Since September of 2012, the Legislature has been in contempt of the State Supreme Court, refusing to do their Constitutionally mandated job of fully funding public education.

Did Inslee and Chopp push the legislature to work hard and solve the problem? Not really. Instead, they allowed lawmakers to dawdle, make excuses, and promise to do the work next year.

However, while the contempt ruling was in place, there were two issues – which directly impacted education funding – where both Governor Inslee and House Speaker Frank Chopp refused to compromise.

The first example is Boeing’s unprecedented $8.7 billion tax break. Unlike fully funding public education, it took just three days of debate for the Legislature to approve that boondoggle.

The second example is when both Frank Chopp and Governor Inslee betrayed their own party and pushed through a controversial bill which reestablished charter schools in Washington State; a crass move where pleasing lobbyists won out over the Constitutional rights of 1 million students who have been waiting years for fully funded schools.

So, Inslee and Chopp do have spines, but just can’t seem to find them when it comes to solving the McCleary crisis.

However, the most stinging diss to Washington’s students, parents, and teachers may have come when Inslee decided to take a capital gains tax off the table – before real budget negotiations had even begun.

Sorry, Governor Inslee, but we’ve seen this losing strategy before.

Democrats love to give away all of their leverage before negotiations begin and then whine afterwards about how they just had to agree to whatever horrible plan the Republicans put forward.

And make no mistake, the Republican plan is horrible. It’s basically a public education destruction plan masquerading as a funding plan.

We think Governor Inslee and Frank Chopp need to unscramble their priorities, but we need your help to set them straight.

Please solve this worksheet (Unscramble_2) which lists all of the revenue sources that should be on the table.  After you’re finished, make a copy and mail one to Governor Inslee and the other to Frank Chopp.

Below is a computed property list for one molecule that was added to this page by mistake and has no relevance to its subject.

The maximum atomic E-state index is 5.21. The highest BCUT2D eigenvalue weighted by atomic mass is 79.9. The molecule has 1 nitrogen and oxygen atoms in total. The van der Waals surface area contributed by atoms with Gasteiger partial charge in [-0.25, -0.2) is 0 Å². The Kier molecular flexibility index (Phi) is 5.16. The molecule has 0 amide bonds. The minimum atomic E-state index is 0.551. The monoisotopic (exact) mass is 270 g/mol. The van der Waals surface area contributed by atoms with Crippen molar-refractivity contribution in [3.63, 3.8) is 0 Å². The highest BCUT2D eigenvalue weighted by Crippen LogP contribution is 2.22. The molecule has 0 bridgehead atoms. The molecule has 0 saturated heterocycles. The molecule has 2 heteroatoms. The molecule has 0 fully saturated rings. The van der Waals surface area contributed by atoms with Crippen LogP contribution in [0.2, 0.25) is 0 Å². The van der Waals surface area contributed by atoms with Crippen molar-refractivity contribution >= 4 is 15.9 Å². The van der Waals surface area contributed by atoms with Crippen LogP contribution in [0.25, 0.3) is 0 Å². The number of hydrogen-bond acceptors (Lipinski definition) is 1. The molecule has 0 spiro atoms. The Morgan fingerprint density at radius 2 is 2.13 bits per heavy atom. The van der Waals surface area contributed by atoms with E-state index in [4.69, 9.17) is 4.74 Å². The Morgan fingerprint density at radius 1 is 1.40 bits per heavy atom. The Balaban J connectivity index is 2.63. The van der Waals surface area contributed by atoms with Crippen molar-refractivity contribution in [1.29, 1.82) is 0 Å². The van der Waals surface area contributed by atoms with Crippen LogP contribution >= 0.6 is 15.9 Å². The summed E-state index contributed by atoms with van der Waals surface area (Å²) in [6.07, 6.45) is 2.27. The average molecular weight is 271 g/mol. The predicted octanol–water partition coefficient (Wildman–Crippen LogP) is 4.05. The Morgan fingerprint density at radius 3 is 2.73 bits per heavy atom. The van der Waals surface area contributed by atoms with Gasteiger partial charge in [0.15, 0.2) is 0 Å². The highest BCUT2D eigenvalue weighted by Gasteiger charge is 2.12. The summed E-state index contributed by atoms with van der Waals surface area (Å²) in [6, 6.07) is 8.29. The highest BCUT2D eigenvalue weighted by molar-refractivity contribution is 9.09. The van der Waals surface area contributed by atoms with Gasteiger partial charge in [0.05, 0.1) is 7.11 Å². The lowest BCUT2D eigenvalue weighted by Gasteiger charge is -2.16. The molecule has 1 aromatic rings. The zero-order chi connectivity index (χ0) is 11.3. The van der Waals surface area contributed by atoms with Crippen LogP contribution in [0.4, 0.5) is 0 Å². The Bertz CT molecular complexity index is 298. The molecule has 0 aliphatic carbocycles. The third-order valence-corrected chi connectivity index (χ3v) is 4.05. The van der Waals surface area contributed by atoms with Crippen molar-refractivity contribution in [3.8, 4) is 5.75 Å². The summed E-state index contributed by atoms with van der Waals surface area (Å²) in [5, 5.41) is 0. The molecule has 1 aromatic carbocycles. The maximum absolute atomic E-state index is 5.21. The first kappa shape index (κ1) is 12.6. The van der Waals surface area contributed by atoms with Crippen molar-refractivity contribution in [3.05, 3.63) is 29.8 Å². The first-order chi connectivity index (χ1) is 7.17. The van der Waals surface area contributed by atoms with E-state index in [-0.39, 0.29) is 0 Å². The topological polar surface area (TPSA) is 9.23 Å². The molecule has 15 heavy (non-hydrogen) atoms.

Here’s their addresses for easy mailing:

Frank Chopp
LEG 339C
PO Box 40600
Olympia, WA

Office of the Governor
PO Box 40002
Olympia, WA 98504-0002

If you are able to make tomorrow’s WEA Caucus McCleary Candlelight Vigil (June 2nd from 8-10PM on the Capital steps) please make copies of the worksheet and share them with the other participants.

When it comes to kids, we refuse to compromise. We wish more politicians felt the same way.


-TRAP:  Shawna Murphy and Carolyn Leith


McCleary Crime Scene Find the Money Word Search


A year ago Teacher Retention Advocate Parents (TRAP)  hosted a coloring contest to draw attention to Washington State’s criminally under-funded public schools.

Today, TRAP is back – because the Legislature STILL can’t find the money. Let’s help them out.

Please print out your own copy of the word search, find the money for the Legislature, and then share your work on Facebook: McCleary Crime Scene Find the Money Word Search. (printable link at the bottom of the page)

Once you’ve done that, please mail your word search to the legislator you think needs the most help finding the money.


Get your word search here:


More information available at:

Twitter: @McClearyCrime

Facebook: McCleary Crime Scene Find the Money Word Search

hashtags: #McClearyCrime #FundMcCleary , #ParamountDuty


-Carolyn Leith & Shawna Murphy